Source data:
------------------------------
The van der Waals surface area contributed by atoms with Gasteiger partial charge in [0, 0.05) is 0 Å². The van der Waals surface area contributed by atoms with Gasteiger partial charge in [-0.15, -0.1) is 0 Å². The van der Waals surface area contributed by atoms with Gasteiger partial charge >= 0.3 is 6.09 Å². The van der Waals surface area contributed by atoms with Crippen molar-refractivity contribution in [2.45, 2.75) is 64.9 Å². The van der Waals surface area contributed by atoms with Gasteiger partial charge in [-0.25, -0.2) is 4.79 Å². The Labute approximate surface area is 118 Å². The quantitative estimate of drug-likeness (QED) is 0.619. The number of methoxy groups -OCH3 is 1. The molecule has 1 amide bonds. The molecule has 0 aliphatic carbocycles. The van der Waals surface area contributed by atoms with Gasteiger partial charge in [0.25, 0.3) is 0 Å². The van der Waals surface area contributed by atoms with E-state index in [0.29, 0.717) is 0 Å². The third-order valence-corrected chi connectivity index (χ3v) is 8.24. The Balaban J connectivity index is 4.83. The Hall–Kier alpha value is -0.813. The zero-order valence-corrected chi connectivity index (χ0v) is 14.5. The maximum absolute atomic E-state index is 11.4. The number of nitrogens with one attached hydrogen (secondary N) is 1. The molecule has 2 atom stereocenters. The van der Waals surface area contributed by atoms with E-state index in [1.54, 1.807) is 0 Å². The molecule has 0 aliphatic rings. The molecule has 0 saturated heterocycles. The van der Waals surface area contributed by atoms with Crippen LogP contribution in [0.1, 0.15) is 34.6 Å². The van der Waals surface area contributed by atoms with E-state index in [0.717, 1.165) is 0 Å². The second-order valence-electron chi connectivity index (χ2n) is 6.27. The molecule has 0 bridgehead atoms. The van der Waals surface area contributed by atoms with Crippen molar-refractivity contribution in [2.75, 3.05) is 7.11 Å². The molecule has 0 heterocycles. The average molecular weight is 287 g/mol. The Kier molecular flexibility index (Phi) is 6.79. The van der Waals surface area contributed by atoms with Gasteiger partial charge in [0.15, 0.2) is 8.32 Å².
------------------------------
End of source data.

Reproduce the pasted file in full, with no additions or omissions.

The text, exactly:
The van der Waals surface area contributed by atoms with Gasteiger partial charge in [0, 0.05) is 0 Å². The van der Waals surface area contributed by atoms with Gasteiger partial charge in [-0.15, -0.1) is 0 Å². The van der Waals surface area contributed by atoms with Gasteiger partial charge >= 0.3 is 6.09 Å². The van der Waals surface area contributed by atoms with Crippen molar-refractivity contribution in [2.45, 2.75) is 64.9 Å². The van der Waals surface area contributed by atoms with Gasteiger partial charge in [-0.25, -0.2) is 4.79 Å². The Labute approximate surface area is 118 Å². The quantitative estimate of drug-likeness (QED) is 0.619. The number of methoxy groups -OCH3 is 1. The molecule has 1 amide bonds. The molecule has 0 aliphatic carbocycles. The van der Waals surface area contributed by atoms with Gasteiger partial charge in [0.25, 0.3) is 0 Å². The van der Waals surface area contributed by atoms with E-state index in [0.29, 0.717) is 0 Å². The third-order valence-corrected chi connectivity index (χ3v) is 8.24. The Balaban J connectivity index is 4.83. The Hall–Kier alpha value is -0.813. The zero-order valence-corrected chi connectivity index (χ0v) is 14.5. The maximum absolute atomic E-state index is 11.4. The number of nitrogens with one attached hydrogen (secondary N) is 1. The molecule has 2 atom stereocenters. The van der Waals surface area contributed by atoms with E-state index in [1.54, 1.807) is 0 Å². The molecule has 0 aliphatic rings. The molecule has 0 saturated heterocycles. The van der Waals surface area contributed by atoms with Crippen LogP contribution in [0.1, 0.15) is 34.6 Å². The van der Waals surface area contributed by atoms with E-state index in [0.717, 1.165) is 0 Å². The second-order valence-electron chi connectivity index (χ2n) is 6.27. The molecule has 0 bridgehead atoms. The van der Waals surface area contributed by atoms with Crippen molar-refractivity contribution in [2.75, 3.05) is 7.11 Å². The molecule has 0 heterocycles. The average molecular weight is 287 g/mol. The Kier molecular flexibility index (Phi) is 6.79. The van der Waals surface area contributed by atoms with Gasteiger partial charge in [0.15, 0.2) is 8.32 Å².